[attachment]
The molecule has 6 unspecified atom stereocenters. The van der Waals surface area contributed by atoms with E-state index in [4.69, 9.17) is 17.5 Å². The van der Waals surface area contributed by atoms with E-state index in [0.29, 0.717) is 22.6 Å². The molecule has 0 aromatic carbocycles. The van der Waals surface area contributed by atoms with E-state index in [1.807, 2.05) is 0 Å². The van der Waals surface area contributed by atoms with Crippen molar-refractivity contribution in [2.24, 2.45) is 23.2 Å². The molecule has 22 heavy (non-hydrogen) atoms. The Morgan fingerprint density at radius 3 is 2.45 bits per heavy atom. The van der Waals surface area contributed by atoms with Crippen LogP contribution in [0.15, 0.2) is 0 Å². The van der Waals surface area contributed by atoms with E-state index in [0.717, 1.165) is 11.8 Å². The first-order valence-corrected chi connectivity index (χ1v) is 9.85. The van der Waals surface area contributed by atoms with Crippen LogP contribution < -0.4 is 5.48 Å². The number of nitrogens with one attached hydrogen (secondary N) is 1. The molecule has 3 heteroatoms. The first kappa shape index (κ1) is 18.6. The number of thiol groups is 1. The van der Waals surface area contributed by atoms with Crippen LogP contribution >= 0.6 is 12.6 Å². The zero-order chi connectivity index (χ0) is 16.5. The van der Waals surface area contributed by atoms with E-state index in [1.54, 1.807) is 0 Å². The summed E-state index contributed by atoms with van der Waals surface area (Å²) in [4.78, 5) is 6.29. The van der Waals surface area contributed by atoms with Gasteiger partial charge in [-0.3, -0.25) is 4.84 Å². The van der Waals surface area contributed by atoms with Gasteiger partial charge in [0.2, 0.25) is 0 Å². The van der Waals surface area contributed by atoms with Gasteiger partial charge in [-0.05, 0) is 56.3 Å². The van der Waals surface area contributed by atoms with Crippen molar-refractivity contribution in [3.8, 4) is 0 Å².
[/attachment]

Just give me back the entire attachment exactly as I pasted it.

The molecule has 6 unspecified atom stereocenters. The van der Waals surface area contributed by atoms with E-state index in [4.69, 9.17) is 17.5 Å². The van der Waals surface area contributed by atoms with E-state index in [0.29, 0.717) is 22.6 Å². The molecule has 0 aromatic carbocycles. The van der Waals surface area contributed by atoms with E-state index in [1.807, 2.05) is 0 Å². The van der Waals surface area contributed by atoms with Crippen molar-refractivity contribution in [2.24, 2.45) is 23.2 Å². The molecule has 22 heavy (non-hydrogen) atoms. The Morgan fingerprint density at radius 3 is 2.45 bits per heavy atom. The van der Waals surface area contributed by atoms with Crippen LogP contribution in [0.15, 0.2) is 0 Å². The van der Waals surface area contributed by atoms with E-state index in [0.717, 1.165) is 11.8 Å². The first-order valence-corrected chi connectivity index (χ1v) is 9.85. The van der Waals surface area contributed by atoms with Crippen LogP contribution < -0.4 is 5.48 Å². The number of nitrogens with one attached hydrogen (secondary N) is 1. The molecule has 3 heteroatoms. The first kappa shape index (κ1) is 18.6. The number of thiol groups is 1. The van der Waals surface area contributed by atoms with Crippen LogP contribution >= 0.6 is 12.6 Å². The zero-order chi connectivity index (χ0) is 16.5. The van der Waals surface area contributed by atoms with E-state index in [1.54, 1.807) is 0 Å². The summed E-state index contributed by atoms with van der Waals surface area (Å²) in [4.78, 5) is 6.29. The van der Waals surface area contributed by atoms with Gasteiger partial charge in [-0.3, -0.25) is 4.84 Å². The van der Waals surface area contributed by atoms with Gasteiger partial charge in [0.2, 0.25) is 0 Å². The van der Waals surface area contributed by atoms with Gasteiger partial charge in [-0.05, 0) is 56.3 Å². The van der Waals surface area contributed by atoms with Crippen molar-refractivity contribution in [3.8, 4) is 0 Å².